There has been another bloody murder at 11737 Snug Harbor Lane, the old manor house that sits along the Conocochegue Creek. “The scene is gruesome” Sheriff Palmer told reporters. He went on to say “This is not unlike other murders that have occurred in this house. The ones in 1951, 1973, 1989 and now this one in 2003. All have this in common, a stormy night followed by an entire family destroyed in what must have been a night of terror.”

The property has had a disturbing past dating back to the early 1800’s. Once operated as an Inn along the dirt road to Clear Spring. Creekside Manor was a frequent stop over for Wagons traveling west out of Williamsport. Travelers last seen headed down Kemps Mill Road would be reported as never reaching their destination. Had they been swallowed up the flooding Conocochegue creek or had they stayed at Creekside Manor?

If you trace the properties history further back, at one time it was home to the Conocochegue Indians who lived here on both sides of the creek. Their trails and artifacts still can be found along the creek. The tribe lived here peacefully for years until being destroyed by the Potomac Indians. Some historians have suggested that the Potomac Indians ate the Conocochegue Indians after food supplies ran out for both tribes during a very harsh winter.

The Manor house was built by Dr. Bowers in the late 1700’s. Dr. Bowers made his fortune traveling the North east, from Boston, to New York, Philadelphia and Baltimore selling lotions and potions for most ailments at the time. His comical side show was popular and always drew a good crowd throughout the summer months. He built the Manor house with it’s many bedrooms to house his traveling medicine show, which consisted of 2 actors 2 actresses and 3 clowns during the winter months. Dr. Bowers and his show returned one October just before a terrible storm that flooded the Conocochegue for 3 days. When the water receded enough to get down Kemps Mill Road it took days to remove the debris from the road. Among the debris found was Dr. Bowers wagons and several clown costumes. Hadn’t they made it to the manor that night?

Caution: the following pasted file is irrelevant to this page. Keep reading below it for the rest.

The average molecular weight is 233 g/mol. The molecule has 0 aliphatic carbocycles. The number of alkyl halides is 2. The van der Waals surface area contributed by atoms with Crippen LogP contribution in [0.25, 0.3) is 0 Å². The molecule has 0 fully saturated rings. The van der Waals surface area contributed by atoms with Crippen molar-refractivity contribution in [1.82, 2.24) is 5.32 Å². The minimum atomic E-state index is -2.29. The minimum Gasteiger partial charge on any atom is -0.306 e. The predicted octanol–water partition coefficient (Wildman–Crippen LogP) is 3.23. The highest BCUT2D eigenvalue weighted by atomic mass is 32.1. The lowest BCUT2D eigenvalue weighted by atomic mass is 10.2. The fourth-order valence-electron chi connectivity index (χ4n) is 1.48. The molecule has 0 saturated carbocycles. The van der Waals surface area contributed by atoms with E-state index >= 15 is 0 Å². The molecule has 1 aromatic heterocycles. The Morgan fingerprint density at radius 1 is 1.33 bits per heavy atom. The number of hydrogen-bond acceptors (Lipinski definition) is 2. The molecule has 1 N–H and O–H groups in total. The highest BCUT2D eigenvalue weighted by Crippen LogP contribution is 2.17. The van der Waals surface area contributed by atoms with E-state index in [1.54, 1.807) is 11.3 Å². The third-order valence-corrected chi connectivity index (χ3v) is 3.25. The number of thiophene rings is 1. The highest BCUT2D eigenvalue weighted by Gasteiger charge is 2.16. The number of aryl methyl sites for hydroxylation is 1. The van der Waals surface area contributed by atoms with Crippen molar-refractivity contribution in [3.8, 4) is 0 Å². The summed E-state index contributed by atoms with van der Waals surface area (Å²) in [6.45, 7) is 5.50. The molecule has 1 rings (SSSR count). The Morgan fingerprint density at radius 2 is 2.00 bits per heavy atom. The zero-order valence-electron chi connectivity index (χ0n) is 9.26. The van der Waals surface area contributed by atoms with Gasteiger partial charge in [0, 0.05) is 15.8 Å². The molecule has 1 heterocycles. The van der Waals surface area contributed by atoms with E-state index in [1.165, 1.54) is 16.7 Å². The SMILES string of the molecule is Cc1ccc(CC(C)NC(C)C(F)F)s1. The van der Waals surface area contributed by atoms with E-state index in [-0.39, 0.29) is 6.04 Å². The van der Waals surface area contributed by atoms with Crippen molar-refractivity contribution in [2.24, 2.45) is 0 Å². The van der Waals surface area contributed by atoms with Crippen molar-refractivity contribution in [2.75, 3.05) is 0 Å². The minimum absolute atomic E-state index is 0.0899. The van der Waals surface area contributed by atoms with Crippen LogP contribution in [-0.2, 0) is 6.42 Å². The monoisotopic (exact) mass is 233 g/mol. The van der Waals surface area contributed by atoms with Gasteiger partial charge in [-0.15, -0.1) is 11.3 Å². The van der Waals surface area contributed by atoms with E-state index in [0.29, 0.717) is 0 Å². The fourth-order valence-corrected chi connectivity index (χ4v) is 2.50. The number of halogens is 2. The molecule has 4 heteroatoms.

The longest occupant of the Manor was Mable Mockenburry, who loved it there. Mable was born there, she also died there. As a young child she loved to play on the strange looking rock pile in back of the house. Mables parents died when she was 15 leaving her to run the Manor and raise her younger brother Richard. When her parents died Mable held the wake and funeral in her living room and buried them right on the property, not uncommon during the 1800s. What was uncommon was Mables parents deaths really didn’t seem to bother her. She almost seemed delighted to show them off in their open coffins, where only the heads of her parents could be seen. Mable quickly went about the business of running the Inn. Since the funeral of her parents, she became known for her BBQ dinners. Neighbors and family members who attended the funeral commented on how delicious her pork BBQ was. Mable would only comment “it’s not Pork BBQ dear, it’s just plain BBQ.”

Richard quit talking the day his parents died. He grew up walking the road along the creek selling jewelry he made out of bones, offering samples of Mables BBQ to entice passers by to eat or stay at the Inn.

Mable, a plump matronly looking woman with rosy cheeks and bright red lips lived to be well over 100 years old. Mable had 9 husbands over the years. Five of them Butchers, three of them Chefs. The last one a funeral director who transformed her sitting room into a funeral parlor and the meat locker into an embalming room. All of them gaining over 50lbs during their first year of marriage to Mable, after all she was a very good cook.

No one, not even Mables husbands were allowed in the root cellar. Shortly before she died she had the stairway to it sealed off. The root cellar still remains somewhere beneath the house.

Campers who frequent Hagerstown KOA have reported seeing a young man wearing a necklace made of bones walking the creek front offering samples of food as he passes by. The sounds of drums coming from the woods, the smell of BBQ from the house and reports of seeing men dressed in white walking from window to window are common. It has even been said that on nights in October a sweet looking little old lady can be seen peering out the kitchen window at Creekside Manor.

Creekside Manor is located at the Hagerstown KOA campground. We have restored the Manor and it is now open for tours. Some rooms at the Inn are lovely to look at, others rooms are there for you to experience


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